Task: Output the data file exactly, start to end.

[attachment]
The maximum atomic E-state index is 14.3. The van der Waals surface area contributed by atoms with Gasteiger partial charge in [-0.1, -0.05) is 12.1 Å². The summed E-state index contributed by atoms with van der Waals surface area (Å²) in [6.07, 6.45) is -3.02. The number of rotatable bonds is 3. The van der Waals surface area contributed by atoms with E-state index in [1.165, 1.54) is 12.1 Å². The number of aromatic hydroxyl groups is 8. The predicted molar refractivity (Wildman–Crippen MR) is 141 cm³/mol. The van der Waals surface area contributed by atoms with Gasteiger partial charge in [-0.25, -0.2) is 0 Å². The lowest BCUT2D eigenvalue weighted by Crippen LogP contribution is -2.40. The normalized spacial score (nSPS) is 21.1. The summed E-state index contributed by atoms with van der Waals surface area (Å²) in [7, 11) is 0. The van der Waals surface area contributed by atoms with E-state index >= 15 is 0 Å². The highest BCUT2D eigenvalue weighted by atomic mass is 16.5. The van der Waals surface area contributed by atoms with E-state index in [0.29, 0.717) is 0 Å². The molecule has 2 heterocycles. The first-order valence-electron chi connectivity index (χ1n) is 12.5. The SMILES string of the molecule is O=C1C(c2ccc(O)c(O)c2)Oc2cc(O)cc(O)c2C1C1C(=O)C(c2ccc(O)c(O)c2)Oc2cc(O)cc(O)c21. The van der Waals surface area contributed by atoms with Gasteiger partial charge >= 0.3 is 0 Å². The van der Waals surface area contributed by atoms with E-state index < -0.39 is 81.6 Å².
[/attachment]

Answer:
The maximum atomic E-state index is 14.3. The van der Waals surface area contributed by atoms with Gasteiger partial charge in [-0.1, -0.05) is 12.1 Å². The summed E-state index contributed by atoms with van der Waals surface area (Å²) in [6.07, 6.45) is -3.02. The number of rotatable bonds is 3. The van der Waals surface area contributed by atoms with E-state index in [1.165, 1.54) is 12.1 Å². The number of aromatic hydroxyl groups is 8. The predicted molar refractivity (Wildman–Crippen MR) is 141 cm³/mol. The van der Waals surface area contributed by atoms with Gasteiger partial charge in [-0.25, -0.2) is 0 Å². The lowest BCUT2D eigenvalue weighted by Crippen LogP contribution is -2.40. The normalized spacial score (nSPS) is 21.1. The summed E-state index contributed by atoms with van der Waals surface area (Å²) in [7, 11) is 0. The van der Waals surface area contributed by atoms with E-state index >= 15 is 0 Å². The highest BCUT2D eigenvalue weighted by atomic mass is 16.5. The van der Waals surface area contributed by atoms with E-state index in [0.29, 0.717) is 0 Å². The molecule has 2 heterocycles. The first-order valence-electron chi connectivity index (χ1n) is 12.5. The SMILES string of the molecule is O=C1C(c2ccc(O)c(O)c2)Oc2cc(O)cc(O)c2C1C1C(=O)C(c2ccc(O)c(O)c2)Oc2cc(O)cc(O)c21. The van der Waals surface area contributed by atoms with Gasteiger partial charge >= 0.3 is 0 Å². The van der Waals surface area contributed by atoms with E-state index < -0.39 is 81.6 Å².